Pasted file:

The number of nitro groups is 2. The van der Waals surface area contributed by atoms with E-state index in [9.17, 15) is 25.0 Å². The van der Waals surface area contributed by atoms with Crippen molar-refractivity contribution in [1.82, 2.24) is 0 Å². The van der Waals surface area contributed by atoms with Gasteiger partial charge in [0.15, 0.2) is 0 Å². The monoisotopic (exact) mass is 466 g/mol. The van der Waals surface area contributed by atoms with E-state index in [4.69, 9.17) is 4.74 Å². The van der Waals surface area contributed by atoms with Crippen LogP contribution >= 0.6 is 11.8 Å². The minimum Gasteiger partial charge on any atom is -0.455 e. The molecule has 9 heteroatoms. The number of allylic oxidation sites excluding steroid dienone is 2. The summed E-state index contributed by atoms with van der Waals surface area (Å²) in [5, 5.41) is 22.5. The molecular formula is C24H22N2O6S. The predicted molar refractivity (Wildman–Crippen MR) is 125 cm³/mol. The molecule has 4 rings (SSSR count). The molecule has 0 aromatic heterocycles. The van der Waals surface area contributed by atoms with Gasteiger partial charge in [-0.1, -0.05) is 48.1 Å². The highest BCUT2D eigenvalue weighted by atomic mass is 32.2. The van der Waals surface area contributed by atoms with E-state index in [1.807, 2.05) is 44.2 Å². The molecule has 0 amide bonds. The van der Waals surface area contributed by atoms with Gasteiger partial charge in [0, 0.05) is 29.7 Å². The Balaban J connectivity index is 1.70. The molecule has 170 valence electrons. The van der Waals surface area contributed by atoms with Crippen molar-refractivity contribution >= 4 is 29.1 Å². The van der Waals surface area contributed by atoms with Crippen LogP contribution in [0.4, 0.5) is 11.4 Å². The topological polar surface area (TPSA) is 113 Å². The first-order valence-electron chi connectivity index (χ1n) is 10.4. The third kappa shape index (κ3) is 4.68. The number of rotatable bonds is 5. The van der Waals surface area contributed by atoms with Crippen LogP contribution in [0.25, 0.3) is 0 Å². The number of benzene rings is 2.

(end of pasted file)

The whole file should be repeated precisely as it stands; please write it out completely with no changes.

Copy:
The number of nitro groups is 2. The van der Waals surface area contributed by atoms with E-state index in [9.17, 15) is 25.0 Å². The van der Waals surface area contributed by atoms with Crippen molar-refractivity contribution in [1.82, 2.24) is 0 Å². The van der Waals surface area contributed by atoms with Gasteiger partial charge in [0.15, 0.2) is 0 Å². The monoisotopic (exact) mass is 466 g/mol. The van der Waals surface area contributed by atoms with E-state index in [4.69, 9.17) is 4.74 Å². The van der Waals surface area contributed by atoms with Crippen LogP contribution >= 0.6 is 11.8 Å². The minimum Gasteiger partial charge on any atom is -0.455 e. The molecule has 9 heteroatoms. The number of allylic oxidation sites excluding steroid dienone is 2. The summed E-state index contributed by atoms with van der Waals surface area (Å²) in [5, 5.41) is 22.5. The molecular formula is C24H22N2O6S. The predicted molar refractivity (Wildman–Crippen MR) is 125 cm³/mol. The molecule has 4 rings (SSSR count). The molecule has 0 aromatic heterocycles. The van der Waals surface area contributed by atoms with Gasteiger partial charge in [-0.1, -0.05) is 48.1 Å². The highest BCUT2D eigenvalue weighted by atomic mass is 32.2. The van der Waals surface area contributed by atoms with E-state index in [1.807, 2.05) is 44.2 Å². The molecule has 0 amide bonds. The van der Waals surface area contributed by atoms with Gasteiger partial charge in [0, 0.05) is 29.7 Å². The Balaban J connectivity index is 1.70. The molecule has 170 valence electrons. The van der Waals surface area contributed by atoms with Crippen molar-refractivity contribution >= 4 is 29.1 Å². The van der Waals surface area contributed by atoms with Crippen LogP contribution in [0.4, 0.5) is 11.4 Å². The topological polar surface area (TPSA) is 113 Å². The first-order valence-electron chi connectivity index (χ1n) is 10.4. The third kappa shape index (κ3) is 4.68. The number of rotatable bonds is 5. The van der Waals surface area contributed by atoms with Crippen LogP contribution in [0.25, 0.3) is 0 Å². The number of benzene rings is 2.